According to a report by the UN’s world health agency, this rise on the continent is greater than in any other region of the world during the same period. Overall, life expectancy has only increased by five years.
“The sharp increase in healthy life expectancy over the past two decades demonstrates the region’s commitment to improving the health and well-being of the population,” said Dr. Matshidiso Moeti, Regional Director of the WHO for Africa.
The report shows that healthy life expectancy – or the number of years an individual is in good health – increased to 56 in 2019 from 46 in 2000, although it is still well below the global average of 64 years.
Health coverage of 46% in 2019, compared to 24% in 2000
“Fundamentally, this means more people are living healthier, longer lives, with fewer threats of infectious disease and better access to care and disease prevention services,” added Dr. Moeti.
Improving the delivery of essential health services, progress in reproductive, maternal, neonatal and child health, are among the factors that have supposedly extended this life expectancy in sub-Saharan Africa, according to the WHO.
The UN agency also highlighted progress in the fight against infectious diseases, thanks to the rapid intensification of measures to combat HIV, tuberculosis and malaria from 2005.
On average, coverage of essential health services improved to 46% in 2019 from 24% in 2000. The most significant results were achieved in the prevention and treatment of communicable diseases.
“But they have been counterbalanced by the dramatic increase in hypertension, diabetes and other non-communicable diseases, as well as the lack of health services targeting these diseases”, tempers the WHO.
The impact of Covid-19 could, however, threaten these “significant gains”
These advances could nevertheless be “compromised by the impact of the Covid-19 pandemic, unless solid recovery plans are put in place”, warns the WHO.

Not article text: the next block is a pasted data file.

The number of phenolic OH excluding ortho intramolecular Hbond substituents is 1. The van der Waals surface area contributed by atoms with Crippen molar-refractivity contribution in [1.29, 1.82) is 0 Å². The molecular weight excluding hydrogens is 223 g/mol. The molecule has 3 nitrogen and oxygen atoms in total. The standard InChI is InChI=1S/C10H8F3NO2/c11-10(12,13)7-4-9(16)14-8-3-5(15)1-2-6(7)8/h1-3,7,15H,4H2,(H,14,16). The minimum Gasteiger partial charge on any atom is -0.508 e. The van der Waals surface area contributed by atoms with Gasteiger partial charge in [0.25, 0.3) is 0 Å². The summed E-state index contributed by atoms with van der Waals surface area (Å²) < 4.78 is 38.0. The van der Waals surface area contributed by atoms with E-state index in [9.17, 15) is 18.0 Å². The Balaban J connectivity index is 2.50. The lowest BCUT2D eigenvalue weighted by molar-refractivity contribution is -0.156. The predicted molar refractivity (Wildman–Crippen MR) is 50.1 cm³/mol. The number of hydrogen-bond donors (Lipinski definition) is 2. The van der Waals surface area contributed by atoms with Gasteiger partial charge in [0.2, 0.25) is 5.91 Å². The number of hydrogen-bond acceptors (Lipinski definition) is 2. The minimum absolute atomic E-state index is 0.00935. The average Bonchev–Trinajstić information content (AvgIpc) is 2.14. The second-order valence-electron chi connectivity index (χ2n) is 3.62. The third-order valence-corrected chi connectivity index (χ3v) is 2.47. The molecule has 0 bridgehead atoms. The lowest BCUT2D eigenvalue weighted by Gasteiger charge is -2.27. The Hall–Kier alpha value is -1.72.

“But progress must not stop. If countries do not strengthen measures against the threat of cancer and other non-communicable diseases, health gains could be undermined,” argued Dr Moeti.
On average, African countries have reported greater disruptions in essential services than other regions. More than 90% of 36 countries responding to a WHO survey in 2021 reported one or more disruptions to essential health services, with immunization, neglected tropical disease and nutrition services being the most affected.
Reduce out-of-pocket spending
Additionally, most governments in Africa fund less than 50% of their national health budgets, resulting in large funding gaps. Only Algeria, Botswana, Cabo Verde, Eswatini, Gabon, Seychelles and South Africa finance more than 50% of their national health budgets.
Furthermore, the WHO notes that one of the key measures to improve access to health services is the reduction of catastrophic out-of-pocket spending by governments.
Health expenditures are induced as non-catastrophic when families spend less than 10% of their income on health expenditures, regardless of their level of poverty. Over the past 20 years, out-of-pocket spending has stagnated or increased in 15 countries.
More broadly, the report recommends that countries accelerate efforts to improve financial risk protection, rethink and reinvigorate health service delivery, emphasizing community engagement and calling on the private sector.
Finally, WHO recommends setting up systems to monitor subnational systems so that countries are better able to detect early warning signs of health threats and system failures.